Company operating UK fracking site wants to increase tremor thresholdDecember 3, 2018
The UK’s only active shale gas site has had to stop fracking operations four times since October.
After having to cease its shale gas drilling operations for the fourth time in less than two months since its UK fracking site operations began, Cuadrilla, the company running the operation, wants to raise the threshold of seismic activity at which hydraulic fracturing operations need to be stopped.
The company is required by law to stop operations when frackquakes reach a 0.5 magnitude or higher.
Since the fracking operation began at the Lancashire site on October 15, Cuadrilla has recorded 36 small tremors, with four of these fracking tremors resulting in the company having to halt operations due to the tremors breaking the current limit of 0.5 magnitude.
The very first tremor Cuadrilla reported since beginning operations at the UK fracking site measured 0.4. It occurred just slightly over a week after fracking began, Hydrogen Fuel News recently reported. At the time, the company decided to halt operations as a precaution. That said, they soon resumed drilling shortly after.
To date, of the four tremors that have breached the threshold, the largest measured 1.1 magnitude.
For the time being, the current tremor threshold will remain in place for the UK fracking site.
It should come as no surprise that anti-fracking campaigners who have been opposed to hydraulic fracturing resuming in the UK, strongly object to any increase in the limit. They argue that the limit was put in place for safety reasons.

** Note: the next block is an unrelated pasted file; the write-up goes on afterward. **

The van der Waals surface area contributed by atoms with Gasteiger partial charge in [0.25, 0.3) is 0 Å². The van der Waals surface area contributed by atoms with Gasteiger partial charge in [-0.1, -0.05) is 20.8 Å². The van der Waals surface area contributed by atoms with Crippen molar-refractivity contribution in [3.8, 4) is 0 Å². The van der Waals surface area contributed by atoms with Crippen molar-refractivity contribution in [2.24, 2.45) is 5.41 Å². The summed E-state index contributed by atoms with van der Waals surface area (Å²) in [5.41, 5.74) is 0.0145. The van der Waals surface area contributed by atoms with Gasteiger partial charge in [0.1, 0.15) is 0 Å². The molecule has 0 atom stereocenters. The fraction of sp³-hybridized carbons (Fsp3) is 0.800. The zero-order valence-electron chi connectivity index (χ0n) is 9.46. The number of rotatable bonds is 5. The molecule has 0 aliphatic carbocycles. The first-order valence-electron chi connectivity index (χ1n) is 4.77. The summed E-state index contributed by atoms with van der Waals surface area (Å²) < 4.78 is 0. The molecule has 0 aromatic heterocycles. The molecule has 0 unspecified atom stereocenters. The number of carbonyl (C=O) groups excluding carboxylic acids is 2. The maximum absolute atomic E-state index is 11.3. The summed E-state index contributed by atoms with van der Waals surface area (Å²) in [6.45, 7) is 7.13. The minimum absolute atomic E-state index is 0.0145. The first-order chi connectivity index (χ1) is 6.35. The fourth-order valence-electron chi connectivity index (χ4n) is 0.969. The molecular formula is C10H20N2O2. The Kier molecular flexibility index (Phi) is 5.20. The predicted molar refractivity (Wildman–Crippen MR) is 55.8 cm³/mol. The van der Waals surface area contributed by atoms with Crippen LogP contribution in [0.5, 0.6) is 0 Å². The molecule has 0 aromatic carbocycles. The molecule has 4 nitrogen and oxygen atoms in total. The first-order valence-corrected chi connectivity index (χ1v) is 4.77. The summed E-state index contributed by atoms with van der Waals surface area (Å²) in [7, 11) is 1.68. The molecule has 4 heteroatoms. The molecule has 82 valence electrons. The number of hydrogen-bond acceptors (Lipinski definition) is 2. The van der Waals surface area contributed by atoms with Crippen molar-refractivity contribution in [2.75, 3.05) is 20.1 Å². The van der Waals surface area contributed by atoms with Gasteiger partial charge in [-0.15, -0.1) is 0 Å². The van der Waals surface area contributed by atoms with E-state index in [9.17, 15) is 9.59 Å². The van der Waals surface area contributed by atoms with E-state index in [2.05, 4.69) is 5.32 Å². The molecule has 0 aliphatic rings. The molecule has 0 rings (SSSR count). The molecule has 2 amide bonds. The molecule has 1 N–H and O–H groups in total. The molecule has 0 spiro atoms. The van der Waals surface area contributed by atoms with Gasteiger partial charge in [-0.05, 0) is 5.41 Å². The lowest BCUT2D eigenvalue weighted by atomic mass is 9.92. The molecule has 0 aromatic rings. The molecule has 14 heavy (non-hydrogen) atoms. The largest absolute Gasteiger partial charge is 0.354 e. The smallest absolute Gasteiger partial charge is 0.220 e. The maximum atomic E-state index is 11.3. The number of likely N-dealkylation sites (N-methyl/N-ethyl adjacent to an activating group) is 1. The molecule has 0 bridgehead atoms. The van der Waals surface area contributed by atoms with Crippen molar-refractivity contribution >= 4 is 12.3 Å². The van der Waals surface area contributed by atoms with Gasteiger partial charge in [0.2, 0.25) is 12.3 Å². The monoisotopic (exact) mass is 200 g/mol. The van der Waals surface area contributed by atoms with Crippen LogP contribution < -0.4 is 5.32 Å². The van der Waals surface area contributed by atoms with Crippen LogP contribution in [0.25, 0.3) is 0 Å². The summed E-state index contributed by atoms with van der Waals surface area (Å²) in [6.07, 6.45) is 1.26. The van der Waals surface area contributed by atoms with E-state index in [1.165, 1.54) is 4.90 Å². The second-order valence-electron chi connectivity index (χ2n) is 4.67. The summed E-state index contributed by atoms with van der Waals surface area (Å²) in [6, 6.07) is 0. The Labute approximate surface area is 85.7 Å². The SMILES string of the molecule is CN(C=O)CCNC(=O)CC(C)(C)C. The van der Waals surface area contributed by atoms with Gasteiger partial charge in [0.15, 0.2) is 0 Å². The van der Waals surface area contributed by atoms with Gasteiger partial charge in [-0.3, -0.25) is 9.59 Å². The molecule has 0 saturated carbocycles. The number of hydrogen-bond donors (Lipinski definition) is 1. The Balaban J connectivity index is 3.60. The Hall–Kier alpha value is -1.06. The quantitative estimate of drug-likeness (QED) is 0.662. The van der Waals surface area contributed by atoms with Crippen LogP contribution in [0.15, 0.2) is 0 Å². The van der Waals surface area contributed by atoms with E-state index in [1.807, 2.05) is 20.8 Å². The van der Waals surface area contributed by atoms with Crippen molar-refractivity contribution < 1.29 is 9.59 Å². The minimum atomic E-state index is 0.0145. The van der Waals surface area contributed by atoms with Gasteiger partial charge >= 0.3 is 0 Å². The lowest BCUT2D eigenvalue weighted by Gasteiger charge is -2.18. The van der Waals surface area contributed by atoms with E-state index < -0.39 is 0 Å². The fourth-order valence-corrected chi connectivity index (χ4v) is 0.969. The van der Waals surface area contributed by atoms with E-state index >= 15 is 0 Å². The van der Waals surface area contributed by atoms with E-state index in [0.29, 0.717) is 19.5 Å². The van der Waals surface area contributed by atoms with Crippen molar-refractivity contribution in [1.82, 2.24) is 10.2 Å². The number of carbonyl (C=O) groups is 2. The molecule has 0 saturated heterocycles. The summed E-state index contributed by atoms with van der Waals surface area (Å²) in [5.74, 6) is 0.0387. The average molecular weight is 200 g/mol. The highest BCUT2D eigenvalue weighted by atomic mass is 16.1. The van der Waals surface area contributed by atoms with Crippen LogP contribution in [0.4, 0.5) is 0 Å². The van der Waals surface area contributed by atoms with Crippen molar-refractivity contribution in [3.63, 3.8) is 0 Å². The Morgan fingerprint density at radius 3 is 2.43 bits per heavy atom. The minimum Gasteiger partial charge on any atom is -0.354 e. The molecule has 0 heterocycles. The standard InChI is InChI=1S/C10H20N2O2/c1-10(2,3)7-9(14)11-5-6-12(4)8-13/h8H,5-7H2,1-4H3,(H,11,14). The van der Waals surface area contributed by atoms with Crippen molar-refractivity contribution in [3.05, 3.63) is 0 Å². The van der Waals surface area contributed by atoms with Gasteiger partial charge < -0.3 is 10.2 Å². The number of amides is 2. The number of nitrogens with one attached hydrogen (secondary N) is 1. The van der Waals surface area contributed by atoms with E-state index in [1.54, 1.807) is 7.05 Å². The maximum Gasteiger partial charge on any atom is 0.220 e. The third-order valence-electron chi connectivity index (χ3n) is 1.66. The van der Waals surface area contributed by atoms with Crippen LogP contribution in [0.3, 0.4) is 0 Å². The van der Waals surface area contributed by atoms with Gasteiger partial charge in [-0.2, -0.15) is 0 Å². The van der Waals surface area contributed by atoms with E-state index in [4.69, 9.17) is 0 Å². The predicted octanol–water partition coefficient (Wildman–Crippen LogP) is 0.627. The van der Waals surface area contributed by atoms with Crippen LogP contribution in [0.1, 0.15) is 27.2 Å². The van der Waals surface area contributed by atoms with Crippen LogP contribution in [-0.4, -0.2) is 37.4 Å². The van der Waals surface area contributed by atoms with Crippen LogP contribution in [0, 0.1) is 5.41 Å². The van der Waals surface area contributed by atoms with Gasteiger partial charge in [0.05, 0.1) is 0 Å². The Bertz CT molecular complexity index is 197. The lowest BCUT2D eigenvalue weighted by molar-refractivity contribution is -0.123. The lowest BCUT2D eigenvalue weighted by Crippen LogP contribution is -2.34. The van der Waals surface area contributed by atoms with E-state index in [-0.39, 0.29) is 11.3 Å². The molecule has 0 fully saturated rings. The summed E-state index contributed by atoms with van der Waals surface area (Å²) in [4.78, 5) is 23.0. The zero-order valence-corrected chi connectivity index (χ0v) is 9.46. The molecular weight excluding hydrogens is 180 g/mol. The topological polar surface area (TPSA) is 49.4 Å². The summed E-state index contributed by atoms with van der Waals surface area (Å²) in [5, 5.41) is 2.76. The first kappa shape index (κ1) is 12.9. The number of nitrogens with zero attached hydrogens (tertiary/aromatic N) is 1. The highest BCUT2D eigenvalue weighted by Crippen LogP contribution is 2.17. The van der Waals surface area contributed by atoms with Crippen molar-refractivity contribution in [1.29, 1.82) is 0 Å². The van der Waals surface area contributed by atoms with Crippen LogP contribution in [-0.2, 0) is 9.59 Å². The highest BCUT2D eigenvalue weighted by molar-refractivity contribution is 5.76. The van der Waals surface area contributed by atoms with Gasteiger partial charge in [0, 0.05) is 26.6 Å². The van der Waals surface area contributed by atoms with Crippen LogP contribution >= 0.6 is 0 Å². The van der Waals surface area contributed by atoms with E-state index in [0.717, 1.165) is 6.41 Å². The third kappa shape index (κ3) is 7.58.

That being said, not everyone is convinced that raising the limit would be unsafe. According to a report by the University of Liverpool, a tremor measuring 0.6 is comparable to a door slamming, one measuring 0.9 is comparable to a football (soccer ball) being bounced, while one measuring at 1.0 is comparable to a large frying pan dropping to the floor.
Furthermore, the British Geological Survey admits that anything under a magnitude of 2.0 is unlikely to be felt at surface level.
Still, the concern isn’t so much that fracking causes low-grade tremors that can’t be felt, but that if it can cause these tremors, who’s to say it won’t cause more sizeable and damaging earthquakes?
A study has already revealed that a 2.3 magnitude tremor that occurred back in April 2011 on the Flyde Coast was likely caused by fracking.
For now, the 0.5 magnitude limit will remain in place. Cuadrilla will need to submit a plan to the government before any decisions are made or actions are taken to change the tremor threshold at the UK fracking site.